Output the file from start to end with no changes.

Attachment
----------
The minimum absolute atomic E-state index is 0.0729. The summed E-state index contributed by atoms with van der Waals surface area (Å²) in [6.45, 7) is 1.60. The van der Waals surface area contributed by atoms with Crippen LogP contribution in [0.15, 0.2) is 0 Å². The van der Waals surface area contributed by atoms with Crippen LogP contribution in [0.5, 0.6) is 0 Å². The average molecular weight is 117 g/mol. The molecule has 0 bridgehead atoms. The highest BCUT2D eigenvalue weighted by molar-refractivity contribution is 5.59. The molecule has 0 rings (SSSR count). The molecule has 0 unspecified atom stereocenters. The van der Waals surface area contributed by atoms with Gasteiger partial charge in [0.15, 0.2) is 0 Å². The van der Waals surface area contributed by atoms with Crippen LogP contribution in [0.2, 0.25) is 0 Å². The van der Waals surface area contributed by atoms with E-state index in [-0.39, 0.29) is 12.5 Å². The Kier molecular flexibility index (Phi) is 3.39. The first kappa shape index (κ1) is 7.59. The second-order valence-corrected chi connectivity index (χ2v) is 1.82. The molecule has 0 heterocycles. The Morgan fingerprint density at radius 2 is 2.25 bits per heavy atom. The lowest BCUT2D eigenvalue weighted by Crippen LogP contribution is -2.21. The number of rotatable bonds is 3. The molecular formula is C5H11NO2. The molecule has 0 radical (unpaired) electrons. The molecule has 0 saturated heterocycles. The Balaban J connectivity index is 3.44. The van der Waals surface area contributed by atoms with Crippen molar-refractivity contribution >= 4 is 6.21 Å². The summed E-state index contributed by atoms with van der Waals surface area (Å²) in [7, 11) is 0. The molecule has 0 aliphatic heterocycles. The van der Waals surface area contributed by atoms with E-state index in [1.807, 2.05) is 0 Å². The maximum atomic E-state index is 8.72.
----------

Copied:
The minimum absolute atomic E-state index is 0.0729. The summed E-state index contributed by atoms with van der Waals surface area (Å²) in [6.45, 7) is 1.60. The van der Waals surface area contributed by atoms with Crippen LogP contribution in [0.15, 0.2) is 0 Å². The van der Waals surface area contributed by atoms with Crippen LogP contribution in [0.5, 0.6) is 0 Å². The average molecular weight is 117 g/mol. The molecule has 0 bridgehead atoms. The highest BCUT2D eigenvalue weighted by molar-refractivity contribution is 5.59. The molecule has 0 rings (SSSR count). The molecule has 0 unspecified atom stereocenters. The van der Waals surface area contributed by atoms with Gasteiger partial charge in [0.15, 0.2) is 0 Å². The van der Waals surface area contributed by atoms with Crippen LogP contribution in [0.2, 0.25) is 0 Å². The van der Waals surface area contributed by atoms with E-state index in [-0.39, 0.29) is 12.5 Å². The Kier molecular flexibility index (Phi) is 3.39. The first kappa shape index (κ1) is 7.59. The second-order valence-corrected chi connectivity index (χ2v) is 1.82. The molecule has 0 heterocycles. The Morgan fingerprint density at radius 2 is 2.25 bits per heavy atom. The lowest BCUT2D eigenvalue weighted by Crippen LogP contribution is -2.21. The number of rotatable bonds is 3. The molecular formula is C5H11NO2. The molecule has 0 radical (unpaired) electrons. The molecule has 0 saturated heterocycles. The Balaban J connectivity index is 3.44. The van der Waals surface area contributed by atoms with Crippen molar-refractivity contribution >= 4 is 6.21 Å². The summed E-state index contributed by atoms with van der Waals surface area (Å²) in [7, 11) is 0. The molecule has 0 aliphatic heterocycles. The van der Waals surface area contributed by atoms with E-state index in [1.807, 2.05) is 0 Å². The maximum atomic E-state index is 8.72.